BU professor Edwin van Teijlingen from the Centre for Midwifery, Maternal & Perianal Health (CMMPH) had the honour of being invited to speak at a workshop ran yesterday by the Sheffield Institute for International Development. The workshop ‘Nepal: Reconstruction, Resilience and Development’ was organised by the University of Sheffield.
Prof. Edwin van Teijlingen spoke about endemic corruption in Nepal and opportunities that are offered by disasters such as earthquakes for more corruption. He pointed out that there is little research on corruption in Nepal, despite its low ranking on the international Corruption Perceptions Index. The presentation can be viewed here: Nepal earthquake corruption 2017 .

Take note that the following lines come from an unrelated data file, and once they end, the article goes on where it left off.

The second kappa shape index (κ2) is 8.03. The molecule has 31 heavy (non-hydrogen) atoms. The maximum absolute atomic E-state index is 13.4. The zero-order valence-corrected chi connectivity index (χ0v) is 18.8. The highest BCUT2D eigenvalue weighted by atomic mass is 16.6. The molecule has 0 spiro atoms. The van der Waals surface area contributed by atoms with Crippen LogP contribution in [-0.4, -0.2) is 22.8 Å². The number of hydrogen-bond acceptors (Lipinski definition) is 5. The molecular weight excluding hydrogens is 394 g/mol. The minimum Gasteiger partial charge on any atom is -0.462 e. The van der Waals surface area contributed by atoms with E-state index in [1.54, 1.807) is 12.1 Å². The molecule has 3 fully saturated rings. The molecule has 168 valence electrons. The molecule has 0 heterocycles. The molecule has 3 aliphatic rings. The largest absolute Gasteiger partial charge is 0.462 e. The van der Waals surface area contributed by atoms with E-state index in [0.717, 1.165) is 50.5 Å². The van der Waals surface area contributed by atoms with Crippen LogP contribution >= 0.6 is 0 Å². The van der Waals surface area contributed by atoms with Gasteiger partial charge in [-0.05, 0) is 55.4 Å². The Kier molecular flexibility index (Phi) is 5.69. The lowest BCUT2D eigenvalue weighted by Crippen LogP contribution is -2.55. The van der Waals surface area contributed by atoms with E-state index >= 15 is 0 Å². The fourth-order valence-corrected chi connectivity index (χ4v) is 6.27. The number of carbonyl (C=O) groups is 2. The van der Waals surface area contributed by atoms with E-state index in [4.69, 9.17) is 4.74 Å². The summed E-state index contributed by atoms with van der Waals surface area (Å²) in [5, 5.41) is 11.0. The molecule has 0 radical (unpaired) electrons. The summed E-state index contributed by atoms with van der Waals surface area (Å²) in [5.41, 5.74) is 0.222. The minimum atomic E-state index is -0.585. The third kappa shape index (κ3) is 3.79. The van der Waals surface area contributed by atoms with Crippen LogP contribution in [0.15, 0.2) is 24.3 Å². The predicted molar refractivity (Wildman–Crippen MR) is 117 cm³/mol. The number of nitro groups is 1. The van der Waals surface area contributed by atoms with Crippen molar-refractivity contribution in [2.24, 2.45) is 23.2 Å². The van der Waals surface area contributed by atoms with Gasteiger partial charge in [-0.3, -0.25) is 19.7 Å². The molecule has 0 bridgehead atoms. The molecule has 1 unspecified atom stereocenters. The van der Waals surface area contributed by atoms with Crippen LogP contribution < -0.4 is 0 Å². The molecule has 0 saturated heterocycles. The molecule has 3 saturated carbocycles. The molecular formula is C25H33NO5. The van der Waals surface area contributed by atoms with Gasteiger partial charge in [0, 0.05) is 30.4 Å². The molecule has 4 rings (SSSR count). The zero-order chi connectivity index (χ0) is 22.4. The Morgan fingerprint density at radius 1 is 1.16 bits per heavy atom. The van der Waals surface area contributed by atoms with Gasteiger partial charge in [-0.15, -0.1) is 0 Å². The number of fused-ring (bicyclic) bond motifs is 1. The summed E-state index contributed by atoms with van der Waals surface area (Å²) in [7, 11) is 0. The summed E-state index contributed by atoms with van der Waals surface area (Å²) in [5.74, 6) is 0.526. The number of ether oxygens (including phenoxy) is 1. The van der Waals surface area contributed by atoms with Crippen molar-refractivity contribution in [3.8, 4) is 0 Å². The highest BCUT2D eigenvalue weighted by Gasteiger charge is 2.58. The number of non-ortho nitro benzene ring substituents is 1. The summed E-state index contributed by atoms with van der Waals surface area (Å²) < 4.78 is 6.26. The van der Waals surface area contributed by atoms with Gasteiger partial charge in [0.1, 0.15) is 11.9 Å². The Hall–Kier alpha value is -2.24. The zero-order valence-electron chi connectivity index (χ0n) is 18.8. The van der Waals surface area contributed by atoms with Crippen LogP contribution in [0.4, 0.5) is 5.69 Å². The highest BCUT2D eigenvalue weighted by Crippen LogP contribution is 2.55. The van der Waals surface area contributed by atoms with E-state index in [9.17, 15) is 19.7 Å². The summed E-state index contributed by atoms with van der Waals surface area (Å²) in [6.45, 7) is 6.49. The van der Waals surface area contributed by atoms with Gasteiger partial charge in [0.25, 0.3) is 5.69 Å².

He pointed out that disasters are confusing events with often loads of money and relief aid arriving under chaotic conditions. Immediate emergency aid needs to be distributed to unknown people (‘those affected’), in difficult to access areas, under often chaotic socio-political conditions.
He also reminded the audience that corruption (and corrupt behaviour) are not limited to low-income countries. He highlighted the Ariana Grande case in Manchester (UK) where thousands falsely claimed to have been at the original attacked concert when applying for a ticket for the Manchester One Love concert.